Hassan Nasrallah, the head of Lebanon's Shiite Hezbollah movement, said Sunday the previous day's resignation of the country's premier Saad Hariri had been "imposed" by Saudi Arabia.
"It is clear that the resignation was a Saudi decision that was imposed on Prime Minister Hariri. It was not his intention, not his wish and not his decision" to quit, Nasrallah said in a televised address.
Hariri, a protege of Riyadh, announced Saturday his surprise resignation in a broadcast from the Saudi capital.
He cited the "grip" of Hezbollah ally Iran on the country, and also said he feared for his life.
"We did not seek this resignation," said Nasrallah, whose powerful movement has participated in Hariri's government for almost a year.
The Hezbollah chief did not directly address the accusations leveled by what he called Hariri's "very hard" speech, saying only that these were "a matter for Saudi Arabia."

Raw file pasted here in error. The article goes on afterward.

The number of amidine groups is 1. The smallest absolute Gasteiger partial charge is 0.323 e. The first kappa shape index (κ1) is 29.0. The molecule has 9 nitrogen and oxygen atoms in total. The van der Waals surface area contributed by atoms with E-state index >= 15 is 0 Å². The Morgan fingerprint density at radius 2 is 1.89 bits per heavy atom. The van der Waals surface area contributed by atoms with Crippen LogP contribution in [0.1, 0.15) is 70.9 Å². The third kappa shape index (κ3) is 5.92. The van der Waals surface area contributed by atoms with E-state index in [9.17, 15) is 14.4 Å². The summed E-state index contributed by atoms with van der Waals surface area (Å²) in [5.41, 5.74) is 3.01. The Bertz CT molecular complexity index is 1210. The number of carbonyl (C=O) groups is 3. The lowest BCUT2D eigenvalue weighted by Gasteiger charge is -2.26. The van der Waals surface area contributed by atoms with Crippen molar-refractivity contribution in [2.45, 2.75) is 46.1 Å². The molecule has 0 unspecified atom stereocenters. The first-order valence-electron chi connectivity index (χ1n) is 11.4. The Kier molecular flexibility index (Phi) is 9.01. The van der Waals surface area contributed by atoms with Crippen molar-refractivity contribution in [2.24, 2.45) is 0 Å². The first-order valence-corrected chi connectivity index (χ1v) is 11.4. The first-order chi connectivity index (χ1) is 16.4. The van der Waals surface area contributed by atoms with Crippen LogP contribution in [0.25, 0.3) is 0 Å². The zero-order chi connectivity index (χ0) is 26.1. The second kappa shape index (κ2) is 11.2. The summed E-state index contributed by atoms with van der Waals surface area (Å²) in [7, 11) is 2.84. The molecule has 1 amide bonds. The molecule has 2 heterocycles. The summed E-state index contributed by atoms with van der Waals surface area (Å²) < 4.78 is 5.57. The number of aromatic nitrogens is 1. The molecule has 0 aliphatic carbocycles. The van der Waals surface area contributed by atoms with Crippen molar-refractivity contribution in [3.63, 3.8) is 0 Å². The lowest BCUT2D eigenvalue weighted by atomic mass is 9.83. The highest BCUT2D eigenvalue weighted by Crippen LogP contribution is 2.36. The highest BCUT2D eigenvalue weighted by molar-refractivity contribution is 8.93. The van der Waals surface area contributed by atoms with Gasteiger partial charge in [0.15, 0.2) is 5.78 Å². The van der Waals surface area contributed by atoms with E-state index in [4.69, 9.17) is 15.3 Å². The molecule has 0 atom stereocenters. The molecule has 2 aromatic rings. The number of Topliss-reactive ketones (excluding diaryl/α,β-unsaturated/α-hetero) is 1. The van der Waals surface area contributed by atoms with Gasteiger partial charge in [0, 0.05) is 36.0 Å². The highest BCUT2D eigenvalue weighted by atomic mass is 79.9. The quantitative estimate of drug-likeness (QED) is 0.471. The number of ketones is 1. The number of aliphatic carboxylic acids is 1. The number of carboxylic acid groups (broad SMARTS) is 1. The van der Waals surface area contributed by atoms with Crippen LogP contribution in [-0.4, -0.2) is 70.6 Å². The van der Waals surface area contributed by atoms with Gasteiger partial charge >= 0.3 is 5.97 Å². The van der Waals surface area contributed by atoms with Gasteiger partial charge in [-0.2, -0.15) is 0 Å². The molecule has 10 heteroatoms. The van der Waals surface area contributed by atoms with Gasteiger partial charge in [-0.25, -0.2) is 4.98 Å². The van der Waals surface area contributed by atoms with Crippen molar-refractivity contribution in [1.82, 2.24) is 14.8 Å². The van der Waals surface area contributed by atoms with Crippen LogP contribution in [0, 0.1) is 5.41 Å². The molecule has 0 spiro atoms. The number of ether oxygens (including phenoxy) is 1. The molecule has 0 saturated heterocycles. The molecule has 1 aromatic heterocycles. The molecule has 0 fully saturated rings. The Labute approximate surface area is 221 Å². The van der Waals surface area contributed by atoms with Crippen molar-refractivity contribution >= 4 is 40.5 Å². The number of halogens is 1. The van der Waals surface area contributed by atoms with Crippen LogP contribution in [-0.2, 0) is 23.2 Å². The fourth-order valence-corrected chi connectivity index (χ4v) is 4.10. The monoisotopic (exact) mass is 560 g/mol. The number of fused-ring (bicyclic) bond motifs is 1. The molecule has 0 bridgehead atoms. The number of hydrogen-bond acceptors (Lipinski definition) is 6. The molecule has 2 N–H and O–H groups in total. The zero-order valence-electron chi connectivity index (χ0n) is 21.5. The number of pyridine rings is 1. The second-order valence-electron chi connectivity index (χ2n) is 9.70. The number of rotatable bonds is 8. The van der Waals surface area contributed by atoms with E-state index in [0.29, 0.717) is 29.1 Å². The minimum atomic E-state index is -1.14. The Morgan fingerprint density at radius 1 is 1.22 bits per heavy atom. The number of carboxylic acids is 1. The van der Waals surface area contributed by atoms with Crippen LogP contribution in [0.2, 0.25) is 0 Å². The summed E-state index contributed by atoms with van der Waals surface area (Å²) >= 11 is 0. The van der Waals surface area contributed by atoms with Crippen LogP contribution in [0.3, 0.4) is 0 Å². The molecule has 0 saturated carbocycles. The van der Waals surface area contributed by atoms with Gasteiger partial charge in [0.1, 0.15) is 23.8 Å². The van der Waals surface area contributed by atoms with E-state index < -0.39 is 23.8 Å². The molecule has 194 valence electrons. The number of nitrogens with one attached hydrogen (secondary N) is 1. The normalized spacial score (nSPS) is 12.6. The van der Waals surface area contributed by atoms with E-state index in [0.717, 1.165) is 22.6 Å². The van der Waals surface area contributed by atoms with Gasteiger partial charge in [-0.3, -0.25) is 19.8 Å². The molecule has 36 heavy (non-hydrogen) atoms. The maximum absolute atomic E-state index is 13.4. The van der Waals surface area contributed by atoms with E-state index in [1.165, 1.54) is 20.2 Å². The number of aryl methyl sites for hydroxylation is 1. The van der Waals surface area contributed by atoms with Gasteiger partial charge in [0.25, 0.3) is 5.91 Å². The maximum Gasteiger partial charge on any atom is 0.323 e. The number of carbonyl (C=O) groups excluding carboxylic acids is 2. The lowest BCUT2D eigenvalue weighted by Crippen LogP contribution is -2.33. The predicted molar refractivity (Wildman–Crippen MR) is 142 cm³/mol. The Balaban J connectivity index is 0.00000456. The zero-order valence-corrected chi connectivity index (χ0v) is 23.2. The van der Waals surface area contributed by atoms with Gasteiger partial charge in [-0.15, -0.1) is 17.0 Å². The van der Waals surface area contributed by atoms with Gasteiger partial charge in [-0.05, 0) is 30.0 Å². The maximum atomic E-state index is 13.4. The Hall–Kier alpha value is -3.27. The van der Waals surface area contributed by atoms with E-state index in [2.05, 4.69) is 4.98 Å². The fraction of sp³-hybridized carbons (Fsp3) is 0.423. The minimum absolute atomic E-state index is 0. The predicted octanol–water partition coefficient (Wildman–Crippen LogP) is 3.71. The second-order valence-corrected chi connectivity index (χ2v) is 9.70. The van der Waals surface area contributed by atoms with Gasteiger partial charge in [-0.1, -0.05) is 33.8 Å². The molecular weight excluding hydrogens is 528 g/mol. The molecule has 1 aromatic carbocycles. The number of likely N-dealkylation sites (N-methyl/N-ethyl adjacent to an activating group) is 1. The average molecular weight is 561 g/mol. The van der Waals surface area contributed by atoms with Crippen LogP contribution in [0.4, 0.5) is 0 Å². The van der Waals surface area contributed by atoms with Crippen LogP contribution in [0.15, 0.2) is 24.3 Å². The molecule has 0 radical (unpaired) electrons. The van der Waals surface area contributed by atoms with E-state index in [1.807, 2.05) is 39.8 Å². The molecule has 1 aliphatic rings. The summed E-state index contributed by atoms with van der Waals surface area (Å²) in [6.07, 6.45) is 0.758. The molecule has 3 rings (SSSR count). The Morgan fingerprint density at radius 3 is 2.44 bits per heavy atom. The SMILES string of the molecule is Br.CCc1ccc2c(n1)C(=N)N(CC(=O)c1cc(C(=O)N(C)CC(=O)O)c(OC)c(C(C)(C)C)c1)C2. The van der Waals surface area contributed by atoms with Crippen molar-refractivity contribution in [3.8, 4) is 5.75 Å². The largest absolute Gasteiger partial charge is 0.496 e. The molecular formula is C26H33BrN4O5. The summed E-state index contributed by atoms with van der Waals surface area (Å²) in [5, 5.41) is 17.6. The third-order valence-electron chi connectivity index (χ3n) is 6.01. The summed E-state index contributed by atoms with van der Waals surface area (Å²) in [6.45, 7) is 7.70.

Hariri, a two-time premier whose father Rafik held the same position for years and was assassinated in 2005, accused both Iran and Hezbollah of seeking hegemony in the region.
Nasrallah questioned the timing of Hariri's announcement at a time when "things are proceeding normally... in the heart of government" in Lebanon.
The resignation sparked fears that Lebanon -- split into rivals camps led by Hariri and Hezbollah -- could once again descend into violence.
But Sunday Nasrallah called for "calm, patience and waiting until the reasons become clear" for Hariri stepping aside.
The Hezbollah leader also questioned why Hariri gave his resignation speech from Saudi Arabia.
"Is he at home? Will they let him return? These are legitimate concerns," he said, referring to a purge of princes, ministers and businessmen in Saudi Arabia in an anti-corruption operation.
Riyadh considers Hezbollah, a close ally of Saudi regional rival Iran, to be a "terrorist" organization.
The two powers' tussle for influence has also played out in ongoing conflicts in Iraq, Syria and Yemen.
It remains unclear who will succeed Hariri as prime minister in Lebanon.
Under the power-sharing system that helped end Lebanon's 1975-1990 civil war, the president must be a Christian, the premier a Sunni and the speaker of parliament a Shiite.
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